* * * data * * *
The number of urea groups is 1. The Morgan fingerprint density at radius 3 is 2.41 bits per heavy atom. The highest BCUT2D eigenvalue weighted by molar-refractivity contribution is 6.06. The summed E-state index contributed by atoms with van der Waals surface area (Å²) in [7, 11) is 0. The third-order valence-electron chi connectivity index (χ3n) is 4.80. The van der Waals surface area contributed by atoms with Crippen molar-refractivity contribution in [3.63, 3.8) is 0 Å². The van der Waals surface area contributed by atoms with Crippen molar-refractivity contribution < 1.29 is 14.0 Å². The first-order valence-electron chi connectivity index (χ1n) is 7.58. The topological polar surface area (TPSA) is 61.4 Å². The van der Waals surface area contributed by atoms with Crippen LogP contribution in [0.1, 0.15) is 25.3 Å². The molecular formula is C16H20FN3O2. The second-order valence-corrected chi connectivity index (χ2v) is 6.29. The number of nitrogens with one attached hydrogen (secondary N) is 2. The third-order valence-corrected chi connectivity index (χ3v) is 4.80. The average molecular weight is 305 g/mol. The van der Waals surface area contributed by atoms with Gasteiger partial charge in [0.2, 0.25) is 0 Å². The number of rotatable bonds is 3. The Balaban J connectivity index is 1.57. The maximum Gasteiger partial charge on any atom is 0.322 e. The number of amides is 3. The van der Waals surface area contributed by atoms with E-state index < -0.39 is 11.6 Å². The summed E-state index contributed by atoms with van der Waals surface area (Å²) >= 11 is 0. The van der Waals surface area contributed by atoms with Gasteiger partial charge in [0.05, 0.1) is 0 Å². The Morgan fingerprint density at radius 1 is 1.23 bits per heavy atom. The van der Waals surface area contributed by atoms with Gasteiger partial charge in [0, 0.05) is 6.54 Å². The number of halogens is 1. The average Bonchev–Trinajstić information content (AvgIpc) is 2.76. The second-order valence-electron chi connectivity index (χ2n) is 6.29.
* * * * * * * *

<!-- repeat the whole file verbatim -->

The number of urea groups is 1. The Morgan fingerprint density at radius 3 is 2.41 bits per heavy atom. The highest BCUT2D eigenvalue weighted by molar-refractivity contribution is 6.06. The summed E-state index contributed by atoms with van der Waals surface area (Å²) in [7, 11) is 0. The third-order valence-electron chi connectivity index (χ3n) is 4.80. The van der Waals surface area contributed by atoms with Crippen molar-refractivity contribution in [3.63, 3.8) is 0 Å². The van der Waals surface area contributed by atoms with Crippen molar-refractivity contribution < 1.29 is 14.0 Å². The first-order valence-electron chi connectivity index (χ1n) is 7.58. The topological polar surface area (TPSA) is 61.4 Å². The van der Waals surface area contributed by atoms with Crippen LogP contribution in [0.1, 0.15) is 25.3 Å². The molecular formula is C16H20FN3O2. The second-order valence-corrected chi connectivity index (χ2v) is 6.29. The number of nitrogens with one attached hydrogen (secondary N) is 2. The third-order valence-corrected chi connectivity index (χ3v) is 4.80. The average molecular weight is 305 g/mol. The van der Waals surface area contributed by atoms with Gasteiger partial charge in [0.2, 0.25) is 0 Å². The number of rotatable bonds is 3. The Balaban J connectivity index is 1.57. The maximum Gasteiger partial charge on any atom is 0.322 e. The number of amides is 3. The van der Waals surface area contributed by atoms with E-state index < -0.39 is 11.6 Å². The summed E-state index contributed by atoms with van der Waals surface area (Å²) >= 11 is 0. The van der Waals surface area contributed by atoms with Gasteiger partial charge in [0.05, 0.1) is 0 Å². The Morgan fingerprint density at radius 1 is 1.23 bits per heavy atom. The van der Waals surface area contributed by atoms with Gasteiger partial charge in [0, 0.05) is 6.54 Å². The number of halogens is 1. The average Bonchev–Trinajstić information content (AvgIpc) is 2.76. The second-order valence-electron chi connectivity index (χ2n) is 6.29.